GEO: Even as we speak, ArcGIS 10.3 is being shipped internationally. What features of this major release have generated most interest among the UK user community? â©

SB: The received feedback puts its new 3D editing and visualisation capabilities at the top of the list, with fully integrated real-time data streaming coming a close second. The inclusion of portal as part of server now allows users to manage and distribute content more widely within their operations and this has also been welcomed. For developers, 10.3 marks the first release that enables the building of mobile apps using ArcGIS Runtime, and this is supported by a raft of enhancements to the Javascript API and web GIS developer model as well as a brand new WebAppBuilder for ArcGIS. As it says on the box, 10.3 makes it possible to discover, make, use and share maps from any device, anywhere, anytime.â©

GEO: Esri UK has traditionally taken a lead in supporting and sponsoring initiatives such as MapAction, the British Geographical Societyâs Geography Ambassadors programme, and the National GIS in Schools Conference to name but three. Is this likely to continue? â©

SB: Certainly. On the educational front, we are acutely aware of the need to get the younger generation engaged in GIS, both as an element in the new National Curriculum through our schools programme , and by regularly hosting groups of undergraduates and rotating them through our various departments to get a taste of what GIS has to offer in career terms. â©

GEO: The company will be staging its annual conference in central London in May. What can delegates expect this year?â©

SB: We expect to host upwards of 2,000 skilled GIS professionals on several levels of the QEII Conference Centre in Westminster. The numbers have grown four-fold since I attended my first Esri conference at Wembley Stadium in 2012 and it says something that, at a time of austerity, they continue to grow. The number of papers submitted has also grown â more than double those received last year. ArcGIS 10.3 will, of course, be a hot topic in the technology streams, as will the recently launched ArcGIS Pro, and the keynotes will, among others, feature speakers from two from the countryâs biggest retail chains. â©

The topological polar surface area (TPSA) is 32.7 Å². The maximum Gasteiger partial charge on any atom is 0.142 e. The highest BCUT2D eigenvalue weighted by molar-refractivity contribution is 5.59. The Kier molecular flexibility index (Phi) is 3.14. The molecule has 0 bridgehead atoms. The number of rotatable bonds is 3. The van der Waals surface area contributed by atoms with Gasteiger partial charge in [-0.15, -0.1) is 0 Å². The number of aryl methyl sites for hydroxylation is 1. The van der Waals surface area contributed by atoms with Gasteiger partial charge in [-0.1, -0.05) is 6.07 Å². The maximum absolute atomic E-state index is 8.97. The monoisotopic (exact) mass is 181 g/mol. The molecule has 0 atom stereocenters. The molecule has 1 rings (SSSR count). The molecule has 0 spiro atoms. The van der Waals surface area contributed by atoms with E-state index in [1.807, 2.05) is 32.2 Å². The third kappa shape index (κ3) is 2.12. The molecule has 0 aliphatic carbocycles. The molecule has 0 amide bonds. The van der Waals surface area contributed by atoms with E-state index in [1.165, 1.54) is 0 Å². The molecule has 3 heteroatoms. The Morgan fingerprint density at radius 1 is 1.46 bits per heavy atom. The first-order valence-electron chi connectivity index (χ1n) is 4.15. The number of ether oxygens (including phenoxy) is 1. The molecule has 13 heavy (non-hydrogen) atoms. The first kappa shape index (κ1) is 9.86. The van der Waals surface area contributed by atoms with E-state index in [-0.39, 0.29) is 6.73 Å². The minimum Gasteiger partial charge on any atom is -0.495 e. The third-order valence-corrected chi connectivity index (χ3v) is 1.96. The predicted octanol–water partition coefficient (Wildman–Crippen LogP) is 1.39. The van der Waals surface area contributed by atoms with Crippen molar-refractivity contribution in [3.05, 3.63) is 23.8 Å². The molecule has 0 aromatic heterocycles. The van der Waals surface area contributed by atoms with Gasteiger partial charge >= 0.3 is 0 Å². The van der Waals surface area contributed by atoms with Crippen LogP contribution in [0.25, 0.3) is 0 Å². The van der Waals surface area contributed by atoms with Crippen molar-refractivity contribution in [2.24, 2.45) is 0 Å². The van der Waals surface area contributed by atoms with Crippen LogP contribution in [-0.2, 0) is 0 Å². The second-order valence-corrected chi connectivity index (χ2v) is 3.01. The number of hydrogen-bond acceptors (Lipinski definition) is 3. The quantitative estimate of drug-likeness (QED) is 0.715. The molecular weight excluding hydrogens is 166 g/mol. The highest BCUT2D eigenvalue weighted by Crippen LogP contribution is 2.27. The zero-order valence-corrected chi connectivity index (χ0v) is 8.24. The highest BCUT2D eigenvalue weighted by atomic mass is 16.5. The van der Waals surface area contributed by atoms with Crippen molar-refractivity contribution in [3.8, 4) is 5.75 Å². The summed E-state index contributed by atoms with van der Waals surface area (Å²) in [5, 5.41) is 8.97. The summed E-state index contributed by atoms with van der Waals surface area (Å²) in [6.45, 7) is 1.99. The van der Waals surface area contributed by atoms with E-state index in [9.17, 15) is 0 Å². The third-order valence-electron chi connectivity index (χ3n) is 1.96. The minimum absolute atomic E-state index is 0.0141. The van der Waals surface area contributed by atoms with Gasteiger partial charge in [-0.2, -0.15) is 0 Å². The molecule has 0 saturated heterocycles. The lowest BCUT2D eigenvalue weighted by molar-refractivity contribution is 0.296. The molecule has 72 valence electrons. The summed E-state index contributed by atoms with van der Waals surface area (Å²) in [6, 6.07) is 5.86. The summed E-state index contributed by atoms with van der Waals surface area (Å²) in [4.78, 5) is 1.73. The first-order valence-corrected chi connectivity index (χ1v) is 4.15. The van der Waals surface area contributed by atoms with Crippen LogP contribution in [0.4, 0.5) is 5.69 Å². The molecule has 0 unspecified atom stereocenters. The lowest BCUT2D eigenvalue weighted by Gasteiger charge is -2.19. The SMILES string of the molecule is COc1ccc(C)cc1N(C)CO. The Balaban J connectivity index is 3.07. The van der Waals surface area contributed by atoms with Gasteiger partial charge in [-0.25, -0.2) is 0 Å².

An honours graduate in the physical sciences from Oxford Brookes University, Stuart Bonthrone, 49, began a career in sales as an executive with papermakers Bowater Scott. Two years later he moved into the field of office automation, first as a regional manager with Oce, and then with Pitney Bowes, holding a succession of senior management appointments with its operations in the EMEA region. In 2009, he was appointed commercial director for UTCâs Fire & Security business in the British Isles and, three years later, moved to Esri UK as its sales and marketing director.

Download a PDF of this article


Read More: GIS Aerospace Archaeology & Heritage Construction Emergency Services Engineering Healthcare Education & Research Oil & Gas Utilities Marketing & Sales Security & Safety Defence Military Marine Environmental Property Mining Transport & Logistics Consulting Services Forestry Agriculture Central Government Municipal Government Manufacturing Insurance Travel & Tourism Sales & Retail Architecture, Engineering & Construction (AEC)